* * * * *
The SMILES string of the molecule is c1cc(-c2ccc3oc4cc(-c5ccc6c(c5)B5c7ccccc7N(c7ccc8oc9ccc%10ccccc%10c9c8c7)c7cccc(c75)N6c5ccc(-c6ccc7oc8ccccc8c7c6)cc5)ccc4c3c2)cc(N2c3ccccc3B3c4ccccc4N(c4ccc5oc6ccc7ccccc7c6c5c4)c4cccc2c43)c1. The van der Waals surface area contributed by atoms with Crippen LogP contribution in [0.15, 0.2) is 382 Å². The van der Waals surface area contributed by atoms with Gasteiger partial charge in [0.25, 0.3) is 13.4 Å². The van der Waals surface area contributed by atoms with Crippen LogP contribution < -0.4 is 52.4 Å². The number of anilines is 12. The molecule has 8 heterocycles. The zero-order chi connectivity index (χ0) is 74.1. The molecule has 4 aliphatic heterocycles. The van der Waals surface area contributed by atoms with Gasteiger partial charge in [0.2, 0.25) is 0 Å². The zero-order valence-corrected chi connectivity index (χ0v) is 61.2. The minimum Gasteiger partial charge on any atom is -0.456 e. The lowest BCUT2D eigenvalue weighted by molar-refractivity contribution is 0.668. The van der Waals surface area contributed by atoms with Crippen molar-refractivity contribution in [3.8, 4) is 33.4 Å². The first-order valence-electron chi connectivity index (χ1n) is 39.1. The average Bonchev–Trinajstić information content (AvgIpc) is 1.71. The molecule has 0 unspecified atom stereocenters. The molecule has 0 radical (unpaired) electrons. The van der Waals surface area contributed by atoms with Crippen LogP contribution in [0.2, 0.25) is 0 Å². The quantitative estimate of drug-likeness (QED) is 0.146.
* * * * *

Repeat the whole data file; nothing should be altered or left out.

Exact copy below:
The SMILES string of the molecule is c1cc(-c2ccc3oc4cc(-c5ccc6c(c5)B5c7ccccc7N(c7ccc8oc9ccc%10ccccc%10c9c8c7)c7cccc(c75)N6c5ccc(-c6ccc7oc8ccccc8c7c6)cc5)ccc4c3c2)cc(N2c3ccccc3B3c4ccccc4N(c4ccc5oc6ccc7ccccc7c6c5c4)c4cccc2c43)c1. The van der Waals surface area contributed by atoms with Crippen LogP contribution in [0.15, 0.2) is 382 Å². The van der Waals surface area contributed by atoms with Gasteiger partial charge in [0.25, 0.3) is 13.4 Å². The van der Waals surface area contributed by atoms with Crippen LogP contribution < -0.4 is 52.4 Å². The number of anilines is 12. The molecule has 8 heterocycles. The zero-order chi connectivity index (χ0) is 74.1. The molecule has 4 aliphatic heterocycles. The van der Waals surface area contributed by atoms with Gasteiger partial charge in [0.2, 0.25) is 0 Å². The zero-order valence-corrected chi connectivity index (χ0v) is 61.2. The minimum Gasteiger partial charge on any atom is -0.456 e. The lowest BCUT2D eigenvalue weighted by molar-refractivity contribution is 0.668. The van der Waals surface area contributed by atoms with Crippen molar-refractivity contribution in [3.8, 4) is 33.4 Å². The first-order valence-electron chi connectivity index (χ1n) is 39.1. The average Bonchev–Trinajstić information content (AvgIpc) is 1.71. The molecule has 0 unspecified atom stereocenters. The molecule has 0 radical (unpaired) electrons. The van der Waals surface area contributed by atoms with Crippen LogP contribution in [0.2, 0.25) is 0 Å². The quantitative estimate of drug-likeness (QED) is 0.146.